“I read copious amounts of posts from my friends regarding depression, gender identity, gay issues, lesbian issues, bisexual issues, religion, athiesm, ableism, racism, sizeism, etc. and they all challenge the rest of us to look at the ways we enable negative stereotypes and abuses regarding these issues. They call people out constantly for not looking at the ways they oppress others and there is always much applause and acclamation.
Yet they all need to look at how THEY oppress non-human animals. It’s almost ridiculous how open-minded and inclusive people are yet remain completely oblivious to the wall they have erected between their inclusivity and other species. Everything they promote and believe in points directly to also extending their consideration to animals. But they stop short.”
In fact, vegans/animal activists can even be attacked and/or vilified by other groups which would never happen among any other cause. A group working on behalf of affordable housing would never be dismissed by those working to further the rights of women; a group fighting for the inclusion of people of colour are not going to ignore those working on behalf of LGBT rights. And yet, in my short experience with activism, I would say the only groups that openly welcome animal rights groups are those who also work on behalf of animals, such as dog or cat rescue organizations. Though we may still be included with other groups at large gatherings, such as Pride Parade, I would say we are still largely overlooked. While the average person doesn’t want to believe that with every animal they eat they’re participating in the systematic suffering of a living being, activists working on behalf of other liberation movements REALLY don’t want to believe it. Because that would make them guilty of the very thing they actively fight against: violence, exploitation, injustice. It’s a hard pill to swallow – believe me, I’ve taken it – but acknowledging the rights of animals by refusing to eat them will make you a better activist. If you can acknowledge the lowest of the low – and there is no one lower in our world than animals used for food – you will become more effective in the cause that is close to your heart and experience. If we can acknowledge the very species we’ve all been raised and conditioned to ignore since childhood, we will become an even stronger voice in our respective communities for the other issues that also require our attention. Nothing – NOTHING – has opened my mind and world up like going vegan has. It is a game-changer and it will not only transform how you view the world, it will transform YOU. Think you’re open-minded? Think you’re not part of the problem? Go vegan and found out for sure.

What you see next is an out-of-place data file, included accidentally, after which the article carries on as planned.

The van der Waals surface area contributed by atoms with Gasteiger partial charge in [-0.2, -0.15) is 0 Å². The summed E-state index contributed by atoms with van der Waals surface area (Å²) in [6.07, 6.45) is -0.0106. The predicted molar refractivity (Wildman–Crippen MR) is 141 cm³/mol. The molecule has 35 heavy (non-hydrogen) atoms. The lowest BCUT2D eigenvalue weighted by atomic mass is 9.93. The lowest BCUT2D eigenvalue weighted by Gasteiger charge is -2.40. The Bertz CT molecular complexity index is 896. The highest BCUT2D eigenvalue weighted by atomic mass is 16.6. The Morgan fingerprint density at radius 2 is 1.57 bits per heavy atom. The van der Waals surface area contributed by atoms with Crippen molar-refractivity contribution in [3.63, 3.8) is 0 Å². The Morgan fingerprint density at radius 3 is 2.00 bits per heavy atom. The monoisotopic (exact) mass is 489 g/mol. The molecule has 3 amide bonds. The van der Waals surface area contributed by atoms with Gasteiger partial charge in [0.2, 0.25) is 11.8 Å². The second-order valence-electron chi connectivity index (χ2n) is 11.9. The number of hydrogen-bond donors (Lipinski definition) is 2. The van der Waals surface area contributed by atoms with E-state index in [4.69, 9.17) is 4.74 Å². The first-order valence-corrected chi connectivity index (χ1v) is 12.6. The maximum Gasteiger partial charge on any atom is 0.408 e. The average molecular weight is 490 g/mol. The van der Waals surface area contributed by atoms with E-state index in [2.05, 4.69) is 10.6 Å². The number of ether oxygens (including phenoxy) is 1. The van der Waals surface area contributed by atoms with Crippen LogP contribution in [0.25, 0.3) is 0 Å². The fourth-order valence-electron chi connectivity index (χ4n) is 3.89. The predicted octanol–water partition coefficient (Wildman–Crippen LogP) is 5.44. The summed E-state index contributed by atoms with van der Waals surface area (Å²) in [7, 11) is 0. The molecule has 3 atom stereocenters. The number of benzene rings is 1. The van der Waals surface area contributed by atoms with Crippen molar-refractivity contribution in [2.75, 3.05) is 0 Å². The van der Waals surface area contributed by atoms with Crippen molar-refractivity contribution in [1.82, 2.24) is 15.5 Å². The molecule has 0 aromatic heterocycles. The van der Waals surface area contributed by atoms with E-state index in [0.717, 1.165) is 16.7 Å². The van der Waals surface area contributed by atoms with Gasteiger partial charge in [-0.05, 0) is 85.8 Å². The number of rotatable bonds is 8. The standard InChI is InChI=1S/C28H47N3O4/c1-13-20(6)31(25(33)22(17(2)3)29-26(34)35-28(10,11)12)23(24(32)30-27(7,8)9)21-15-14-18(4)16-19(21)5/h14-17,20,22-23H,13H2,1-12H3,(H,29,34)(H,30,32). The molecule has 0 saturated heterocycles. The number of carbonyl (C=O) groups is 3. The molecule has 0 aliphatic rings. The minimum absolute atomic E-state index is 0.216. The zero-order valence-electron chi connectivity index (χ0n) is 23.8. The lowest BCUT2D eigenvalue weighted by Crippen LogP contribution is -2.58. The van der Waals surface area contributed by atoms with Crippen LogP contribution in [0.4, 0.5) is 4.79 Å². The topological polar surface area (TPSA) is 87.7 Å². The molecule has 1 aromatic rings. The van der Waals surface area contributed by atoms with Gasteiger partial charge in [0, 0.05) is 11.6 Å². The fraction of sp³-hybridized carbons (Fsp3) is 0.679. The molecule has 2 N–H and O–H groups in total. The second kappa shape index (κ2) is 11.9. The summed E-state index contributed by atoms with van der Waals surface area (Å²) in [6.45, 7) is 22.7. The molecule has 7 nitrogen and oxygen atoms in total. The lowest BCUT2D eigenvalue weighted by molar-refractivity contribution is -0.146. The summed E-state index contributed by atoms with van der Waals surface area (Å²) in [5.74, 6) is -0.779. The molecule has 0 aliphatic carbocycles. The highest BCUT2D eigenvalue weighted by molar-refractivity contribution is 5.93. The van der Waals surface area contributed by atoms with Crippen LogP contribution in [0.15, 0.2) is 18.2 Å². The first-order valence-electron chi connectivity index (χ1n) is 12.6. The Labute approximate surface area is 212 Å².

After the U.S. Election this year, everyone has been coming together to support one another’s causes and that’s been a definite win in the face of such a terrifying outcome. But that “highest and hardest glass ceiling” Hillary Clinton referred to in her concession speech isn’t the only one that needs to be shattered.
The 650 land animals killed every year in this country for food can tell you that.